Editorial: Homelessness should be legalized in Hungary
The following is the editorial from the April 8 bi-weekly edition of the Budapest Business Journal.
Parliament is scheduled to take up a proposal in mid-April that would revoke a 2013 law making homelessness a petty criminal offense – legislation that no civilized country should have on its books.
Homelessness is a social issue, and homeless people need our support. If there is anyone committing an offense, it is a society that allows homelessness to reach epidemic levels. Those who are forced to live in the streets are victims of that society, and it makes no sense to punish victims.
The only apparent reason for this law, which was enthusiastically supported by Budapest’s mayor, is that people who live in the street create an eyesore for others. Some may feel more comfortable if the problem of homelessness is kept out of sight, but it is childish to think hiding from a problem will solve it.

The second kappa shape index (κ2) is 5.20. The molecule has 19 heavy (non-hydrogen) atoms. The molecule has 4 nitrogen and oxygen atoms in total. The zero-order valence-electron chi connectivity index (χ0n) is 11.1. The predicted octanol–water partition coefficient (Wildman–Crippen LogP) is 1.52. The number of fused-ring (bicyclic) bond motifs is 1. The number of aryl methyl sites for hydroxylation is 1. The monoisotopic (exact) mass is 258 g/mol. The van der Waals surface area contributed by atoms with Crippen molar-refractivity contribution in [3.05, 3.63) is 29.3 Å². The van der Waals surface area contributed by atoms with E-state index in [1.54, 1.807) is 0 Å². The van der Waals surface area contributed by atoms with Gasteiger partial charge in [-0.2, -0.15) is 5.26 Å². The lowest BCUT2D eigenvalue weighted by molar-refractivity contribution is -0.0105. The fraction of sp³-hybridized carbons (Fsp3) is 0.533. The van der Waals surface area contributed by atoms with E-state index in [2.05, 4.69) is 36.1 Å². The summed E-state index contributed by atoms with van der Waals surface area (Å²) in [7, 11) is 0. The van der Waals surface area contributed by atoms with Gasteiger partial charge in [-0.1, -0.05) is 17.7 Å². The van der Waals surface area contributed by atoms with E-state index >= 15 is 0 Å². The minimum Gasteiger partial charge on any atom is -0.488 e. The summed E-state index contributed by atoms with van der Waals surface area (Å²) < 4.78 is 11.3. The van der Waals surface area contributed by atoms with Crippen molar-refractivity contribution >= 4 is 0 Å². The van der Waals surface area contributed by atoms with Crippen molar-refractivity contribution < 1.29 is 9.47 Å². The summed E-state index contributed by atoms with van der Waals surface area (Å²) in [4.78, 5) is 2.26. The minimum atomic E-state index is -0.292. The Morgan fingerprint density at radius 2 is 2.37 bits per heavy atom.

Homeless people need social assistance. If they fear arrest, they will be afraid to seek that assistance, and the problem of homelessness will only grow worse. An NGO called The City is for All estimates that HUF 284,460,000 has been spent on either pushing the homeless out of sight or arresting and prosecuting them. That money, and more, needs to be spent on providing the homeless with shelter, employment assistance, medical and psychological treatment and any other help they may need.
Mahatma Gandhi said, “A nation’s greatness is measured by how it treats its weakest members.” As long as homelessness is illegal, our nation is far from greatness. Revoking the 2013 law criminalizing the homeless is the civilized thing to do.
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